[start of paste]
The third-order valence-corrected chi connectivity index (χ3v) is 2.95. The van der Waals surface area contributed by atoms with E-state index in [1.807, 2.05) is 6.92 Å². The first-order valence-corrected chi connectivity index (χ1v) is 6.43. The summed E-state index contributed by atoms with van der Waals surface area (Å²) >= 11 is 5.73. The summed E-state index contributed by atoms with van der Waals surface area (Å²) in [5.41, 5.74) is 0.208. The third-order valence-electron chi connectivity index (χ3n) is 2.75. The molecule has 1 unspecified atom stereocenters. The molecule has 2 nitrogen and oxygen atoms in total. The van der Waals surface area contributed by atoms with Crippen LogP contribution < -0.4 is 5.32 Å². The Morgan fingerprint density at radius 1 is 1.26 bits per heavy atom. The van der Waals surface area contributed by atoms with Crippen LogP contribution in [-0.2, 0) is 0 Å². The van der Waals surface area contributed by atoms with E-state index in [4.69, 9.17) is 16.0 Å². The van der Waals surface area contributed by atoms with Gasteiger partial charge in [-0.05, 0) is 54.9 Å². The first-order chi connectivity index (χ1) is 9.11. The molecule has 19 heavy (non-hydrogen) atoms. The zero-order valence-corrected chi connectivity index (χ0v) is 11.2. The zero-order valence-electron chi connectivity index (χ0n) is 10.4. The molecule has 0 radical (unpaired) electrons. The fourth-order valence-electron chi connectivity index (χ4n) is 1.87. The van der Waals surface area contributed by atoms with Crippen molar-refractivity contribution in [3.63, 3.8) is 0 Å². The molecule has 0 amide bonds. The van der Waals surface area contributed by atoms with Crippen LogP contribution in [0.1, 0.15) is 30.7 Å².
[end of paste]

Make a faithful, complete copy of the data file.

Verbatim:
The third-order valence-corrected chi connectivity index (χ3v) is 2.95. The van der Waals surface area contributed by atoms with E-state index in [1.807, 2.05) is 6.92 Å². The first-order valence-corrected chi connectivity index (χ1v) is 6.43. The summed E-state index contributed by atoms with van der Waals surface area (Å²) >= 11 is 5.73. The summed E-state index contributed by atoms with van der Waals surface area (Å²) in [5.41, 5.74) is 0.208. The third-order valence-electron chi connectivity index (χ3n) is 2.75. The molecule has 1 unspecified atom stereocenters. The molecule has 2 nitrogen and oxygen atoms in total. The van der Waals surface area contributed by atoms with Crippen LogP contribution < -0.4 is 5.32 Å². The Morgan fingerprint density at radius 1 is 1.26 bits per heavy atom. The van der Waals surface area contributed by atoms with Crippen LogP contribution in [-0.2, 0) is 0 Å². The van der Waals surface area contributed by atoms with E-state index in [4.69, 9.17) is 16.0 Å². The van der Waals surface area contributed by atoms with Gasteiger partial charge in [-0.05, 0) is 54.9 Å². The first-order chi connectivity index (χ1) is 9.11. The molecule has 19 heavy (non-hydrogen) atoms. The zero-order valence-corrected chi connectivity index (χ0v) is 11.2. The zero-order valence-electron chi connectivity index (χ0n) is 10.4. The molecule has 0 radical (unpaired) electrons. The fourth-order valence-electron chi connectivity index (χ4n) is 1.87. The van der Waals surface area contributed by atoms with Crippen molar-refractivity contribution in [3.63, 3.8) is 0 Å². The molecule has 0 amide bonds. The van der Waals surface area contributed by atoms with Crippen LogP contribution in [0.1, 0.15) is 30.7 Å².